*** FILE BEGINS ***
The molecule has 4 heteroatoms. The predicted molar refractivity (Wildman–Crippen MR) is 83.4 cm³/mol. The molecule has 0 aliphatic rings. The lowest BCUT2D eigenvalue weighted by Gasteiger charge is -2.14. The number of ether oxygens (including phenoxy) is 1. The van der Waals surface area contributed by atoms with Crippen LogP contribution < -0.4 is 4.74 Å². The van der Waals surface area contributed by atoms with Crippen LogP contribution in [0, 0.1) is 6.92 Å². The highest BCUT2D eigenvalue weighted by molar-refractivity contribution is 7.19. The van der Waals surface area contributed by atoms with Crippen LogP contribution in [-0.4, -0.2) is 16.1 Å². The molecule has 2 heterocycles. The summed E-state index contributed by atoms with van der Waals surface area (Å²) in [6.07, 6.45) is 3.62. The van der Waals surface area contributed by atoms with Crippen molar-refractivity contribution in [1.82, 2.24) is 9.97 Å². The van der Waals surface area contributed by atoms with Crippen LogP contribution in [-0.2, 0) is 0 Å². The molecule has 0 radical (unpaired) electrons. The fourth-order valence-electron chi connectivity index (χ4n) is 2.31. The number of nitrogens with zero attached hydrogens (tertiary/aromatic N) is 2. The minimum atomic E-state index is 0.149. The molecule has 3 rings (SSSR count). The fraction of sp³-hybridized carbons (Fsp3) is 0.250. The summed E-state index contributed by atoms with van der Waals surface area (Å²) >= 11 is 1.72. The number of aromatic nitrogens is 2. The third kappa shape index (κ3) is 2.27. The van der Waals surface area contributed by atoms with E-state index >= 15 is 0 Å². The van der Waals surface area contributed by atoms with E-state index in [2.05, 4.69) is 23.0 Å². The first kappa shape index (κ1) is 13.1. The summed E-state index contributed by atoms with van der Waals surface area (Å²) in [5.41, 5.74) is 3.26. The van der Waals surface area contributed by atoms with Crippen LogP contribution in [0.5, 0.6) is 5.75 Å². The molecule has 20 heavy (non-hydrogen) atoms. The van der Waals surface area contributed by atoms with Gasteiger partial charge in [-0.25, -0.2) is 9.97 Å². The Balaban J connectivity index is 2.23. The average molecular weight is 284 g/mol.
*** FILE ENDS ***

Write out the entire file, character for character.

The molecule has 4 heteroatoms. The predicted molar refractivity (Wildman–Crippen MR) is 83.4 cm³/mol. The molecule has 0 aliphatic rings. The lowest BCUT2D eigenvalue weighted by Gasteiger charge is -2.14. The number of ether oxygens (including phenoxy) is 1. The van der Waals surface area contributed by atoms with Crippen LogP contribution < -0.4 is 4.74 Å². The van der Waals surface area contributed by atoms with Crippen LogP contribution in [0, 0.1) is 6.92 Å². The highest BCUT2D eigenvalue weighted by molar-refractivity contribution is 7.19. The van der Waals surface area contributed by atoms with Crippen LogP contribution in [-0.4, -0.2) is 16.1 Å². The molecule has 2 heterocycles. The summed E-state index contributed by atoms with van der Waals surface area (Å²) in [6.07, 6.45) is 3.62. The van der Waals surface area contributed by atoms with Crippen molar-refractivity contribution in [1.82, 2.24) is 9.97 Å². The van der Waals surface area contributed by atoms with Crippen LogP contribution in [-0.2, 0) is 0 Å². The molecule has 0 radical (unpaired) electrons. The fourth-order valence-electron chi connectivity index (χ4n) is 2.31. The number of nitrogens with zero attached hydrogens (tertiary/aromatic N) is 2. The minimum atomic E-state index is 0.149. The molecule has 3 rings (SSSR count). The fraction of sp³-hybridized carbons (Fsp3) is 0.250. The summed E-state index contributed by atoms with van der Waals surface area (Å²) >= 11 is 1.72. The number of aromatic nitrogens is 2. The third kappa shape index (κ3) is 2.27. The van der Waals surface area contributed by atoms with E-state index >= 15 is 0 Å². The van der Waals surface area contributed by atoms with E-state index in [2.05, 4.69) is 23.0 Å². The first kappa shape index (κ1) is 13.1. The summed E-state index contributed by atoms with van der Waals surface area (Å²) in [5.41, 5.74) is 3.26. The van der Waals surface area contributed by atoms with Crippen LogP contribution in [0.5, 0.6) is 5.75 Å². The molecule has 20 heavy (non-hydrogen) atoms. The van der Waals surface area contributed by atoms with Gasteiger partial charge in [-0.25, -0.2) is 9.97 Å². The Balaban J connectivity index is 2.23. The average molecular weight is 284 g/mol.